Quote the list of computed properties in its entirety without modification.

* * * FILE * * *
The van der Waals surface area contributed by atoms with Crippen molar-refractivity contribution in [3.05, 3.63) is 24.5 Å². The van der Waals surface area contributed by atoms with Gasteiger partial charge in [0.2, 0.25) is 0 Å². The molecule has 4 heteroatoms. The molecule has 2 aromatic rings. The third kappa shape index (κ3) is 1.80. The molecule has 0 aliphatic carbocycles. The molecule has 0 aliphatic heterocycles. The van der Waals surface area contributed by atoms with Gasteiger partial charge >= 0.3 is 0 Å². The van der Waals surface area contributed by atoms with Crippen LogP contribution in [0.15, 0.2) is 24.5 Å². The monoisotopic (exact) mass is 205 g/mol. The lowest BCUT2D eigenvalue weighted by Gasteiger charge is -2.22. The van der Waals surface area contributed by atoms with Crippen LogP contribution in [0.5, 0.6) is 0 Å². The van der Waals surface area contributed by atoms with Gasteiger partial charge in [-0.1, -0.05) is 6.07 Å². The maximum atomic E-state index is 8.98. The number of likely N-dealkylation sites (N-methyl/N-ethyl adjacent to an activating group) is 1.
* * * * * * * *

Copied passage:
The van der Waals surface area contributed by atoms with Crippen molar-refractivity contribution in [3.05, 3.63) is 24.5 Å². The van der Waals surface area contributed by atoms with Gasteiger partial charge in [0.2, 0.25) is 0 Å². The molecule has 4 heteroatoms. The molecule has 2 aromatic rings. The third kappa shape index (κ3) is 1.80. The molecule has 0 aliphatic carbocycles. The molecule has 0 aliphatic heterocycles. The van der Waals surface area contributed by atoms with Gasteiger partial charge >= 0.3 is 0 Å². The van der Waals surface area contributed by atoms with Crippen LogP contribution in [0.15, 0.2) is 24.5 Å². The monoisotopic (exact) mass is 205 g/mol. The lowest BCUT2D eigenvalue weighted by Gasteiger charge is -2.22. The van der Waals surface area contributed by atoms with Crippen LogP contribution in [0.5, 0.6) is 0 Å². The van der Waals surface area contributed by atoms with Gasteiger partial charge in [-0.1, -0.05) is 6.07 Å². The maximum atomic E-state index is 8.98. The number of likely N-dealkylation sites (N-methyl/N-ethyl adjacent to an activating group) is 1.